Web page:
B&R Advisory #1 - B&R published an advisory discussing the NUMBER:JACK vulnerabilities.

B&R Advisory #2 - B&R published an advisory describing two vulnerabilities in their Automation Studio and PVI Windows Services.

CODESYS Advisory - CODESYS published an advisory describing an improper certificate validation vulnerability in their Git distributed version control system.

Moxa Advisory #1 - Moxa published an advisory describing four vulnerabilities in their ioPAC 8500 and ioPAC 8600 Series (IEC Models) Controllers.

Moxa Advisory #2 - Moxa published an advisory discussing the recently reported Realtek SDK Router vulnerabilities.

Moxa Advisory #3 - Moxa published an advisory discussing the INFRA:HALT vulnerabilities.

Tanzu Advisory - Tanzu published an advisory describing an out-of-memory error vulnerability in their Spring AMQP product.

Wireshark Advisory - Wireshark published an advisory describing a NULL pointer dereference vulnerability in their Modbuss dissector.

CODESYS Update - CODESYS published an update for their Gateway V3 advisory that was originally published on March 29th, 2021  and most recently updated on November 18th, 2021.

ODA Reports - The Zero Day Initiative published 26 reports about vulnerabilities in 12 separate CVEs in the ODA viewer.

For more details about these advisories, updates and reports, see my article at CFSN Detailed Analysis - https://patrickcoyle.substack.com/p/public-ics-disclosures-week-of-11-195 - subscription required.

Friday, December 3, 2021

S 2629 Reported in Senate - Cybercrime Reporting

Earlier this week the Senate Judiciary Committee reported S 2629, the Better Cybercrime Metrics Act favorably without a written report. The Committee met on November 18th, 2021, to consider the bill and ordered it reported at that time without amendment. The bill is now cleared for possible consideration by the full Senate.

The bill would require DOJ to establish a taxonomy for classifying cybercrime in the National Incident-Based Reporting System (NIBRS) and would require the reporting of cybercrimes according to that taxonomy. The bill provides for $1 million to support the development of the taxonomy, including a study on the topic by the National Academy of Sciences. It would have no effect on cybercrime reporting by victims.

Reporting a bill without a written report is usually an indication that an effort is going to be made to bring the bill to the floor for consideration. With the strong bipartisan support seen for this bill in Committee, it is possible that the bill could be offered under the Senate’s unanimous consent process.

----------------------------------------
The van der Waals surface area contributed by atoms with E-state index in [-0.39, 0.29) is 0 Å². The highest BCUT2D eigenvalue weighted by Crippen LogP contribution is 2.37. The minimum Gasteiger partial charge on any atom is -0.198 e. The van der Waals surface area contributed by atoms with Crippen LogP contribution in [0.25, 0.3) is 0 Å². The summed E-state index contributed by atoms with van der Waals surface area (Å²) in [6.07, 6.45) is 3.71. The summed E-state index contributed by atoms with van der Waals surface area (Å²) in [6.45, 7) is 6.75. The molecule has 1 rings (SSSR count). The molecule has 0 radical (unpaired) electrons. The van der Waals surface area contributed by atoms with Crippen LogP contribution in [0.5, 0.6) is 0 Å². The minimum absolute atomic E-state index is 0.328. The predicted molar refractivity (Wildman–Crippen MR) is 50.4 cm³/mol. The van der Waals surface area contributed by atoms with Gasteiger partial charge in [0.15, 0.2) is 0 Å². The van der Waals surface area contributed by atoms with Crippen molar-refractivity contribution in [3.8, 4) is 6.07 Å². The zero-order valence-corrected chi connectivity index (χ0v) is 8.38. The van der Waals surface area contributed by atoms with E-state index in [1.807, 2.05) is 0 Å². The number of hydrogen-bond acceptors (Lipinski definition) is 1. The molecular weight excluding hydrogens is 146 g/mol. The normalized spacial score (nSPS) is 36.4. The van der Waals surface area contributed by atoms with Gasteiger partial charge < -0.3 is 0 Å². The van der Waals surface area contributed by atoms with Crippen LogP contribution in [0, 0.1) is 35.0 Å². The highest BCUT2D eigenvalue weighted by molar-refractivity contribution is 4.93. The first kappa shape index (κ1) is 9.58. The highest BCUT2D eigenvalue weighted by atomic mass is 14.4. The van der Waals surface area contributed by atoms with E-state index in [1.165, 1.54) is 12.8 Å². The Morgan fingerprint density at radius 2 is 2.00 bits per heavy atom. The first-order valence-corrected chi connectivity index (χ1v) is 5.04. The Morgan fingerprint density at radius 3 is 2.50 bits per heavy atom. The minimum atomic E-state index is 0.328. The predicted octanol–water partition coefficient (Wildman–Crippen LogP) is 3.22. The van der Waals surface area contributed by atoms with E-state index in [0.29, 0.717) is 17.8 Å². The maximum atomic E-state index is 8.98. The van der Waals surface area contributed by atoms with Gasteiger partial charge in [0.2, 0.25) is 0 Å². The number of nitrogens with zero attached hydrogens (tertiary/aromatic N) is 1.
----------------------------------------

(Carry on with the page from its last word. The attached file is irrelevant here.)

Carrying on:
Thursday, December 2, 2021

House and Senate Pass HR 6119 – FY 2022 CR

 The House and Senate both took up and passed HR 6119 (Rules Committee print), the Further Extending Government Funding Act, that will extend the current FY 2022 spending through February 18th, 2022. The bill is a ‘clean’ continuing resolution. The only additional spending included in the bill concerns Operation Allies Welcome, the re-settlement activities for the Afghanistan refuges that were evacuated when the US withdrew US military support from that country this summer.

The House took up the bill this afternoon. After little more than two hours of debate, the bill passed by a near party-line vote of 221 to 212. Rep Kinzinger (R,IL) was the only person to ‘switch sides’ by voting to pass the bill.

After the Senate leadership agreed to a straight up vote on an amendment to defund the President’s vaccine mandate, the Senate took up HR 6119. The anti-vaccine amendment fell on a straight party-line vote of 48 to 50, with a simple majority required for passage. The final bill passed on a partially bipartisan vote of 69 to 28, with 60 ayes required for passage.

President Biden will likely sign the bill tomorrow avoiding a shutdown of the federal government, at least through February.
/* Use this with templates/template-twocol.html */